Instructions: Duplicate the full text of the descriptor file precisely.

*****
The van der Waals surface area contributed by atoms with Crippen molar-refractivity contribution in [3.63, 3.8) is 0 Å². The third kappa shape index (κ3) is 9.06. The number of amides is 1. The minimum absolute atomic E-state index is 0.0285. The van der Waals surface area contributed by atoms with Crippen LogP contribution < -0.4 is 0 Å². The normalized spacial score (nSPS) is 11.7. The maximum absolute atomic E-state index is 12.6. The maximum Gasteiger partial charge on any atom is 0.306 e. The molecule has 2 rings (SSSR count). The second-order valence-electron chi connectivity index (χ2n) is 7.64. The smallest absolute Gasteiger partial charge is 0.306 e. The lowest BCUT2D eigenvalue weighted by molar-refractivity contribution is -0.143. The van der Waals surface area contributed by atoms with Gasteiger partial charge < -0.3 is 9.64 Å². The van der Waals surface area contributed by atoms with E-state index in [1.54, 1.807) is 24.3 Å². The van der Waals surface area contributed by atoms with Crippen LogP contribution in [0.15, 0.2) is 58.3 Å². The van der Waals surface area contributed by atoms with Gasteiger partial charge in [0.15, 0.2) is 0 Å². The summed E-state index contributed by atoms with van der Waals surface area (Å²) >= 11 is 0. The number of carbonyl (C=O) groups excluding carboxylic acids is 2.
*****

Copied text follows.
The van der Waals surface area contributed by atoms with Crippen molar-refractivity contribution in [3.63, 3.8) is 0 Å². The third kappa shape index (κ3) is 9.06. The number of amides is 1. The minimum absolute atomic E-state index is 0.0285. The van der Waals surface area contributed by atoms with Crippen LogP contribution < -0.4 is 0 Å². The normalized spacial score (nSPS) is 11.7. The maximum absolute atomic E-state index is 12.6. The maximum Gasteiger partial charge on any atom is 0.306 e. The molecule has 2 rings (SSSR count). The second-order valence-electron chi connectivity index (χ2n) is 7.64. The smallest absolute Gasteiger partial charge is 0.306 e. The lowest BCUT2D eigenvalue weighted by molar-refractivity contribution is -0.143. The van der Waals surface area contributed by atoms with Gasteiger partial charge < -0.3 is 9.64 Å². The van der Waals surface area contributed by atoms with E-state index in [1.54, 1.807) is 24.3 Å². The van der Waals surface area contributed by atoms with Crippen LogP contribution in [0.15, 0.2) is 58.3 Å². The van der Waals surface area contributed by atoms with Gasteiger partial charge in [0.15, 0.2) is 0 Å². The summed E-state index contributed by atoms with van der Waals surface area (Å²) >= 11 is 0. The number of carbonyl (C=O) groups excluding carboxylic acids is 2.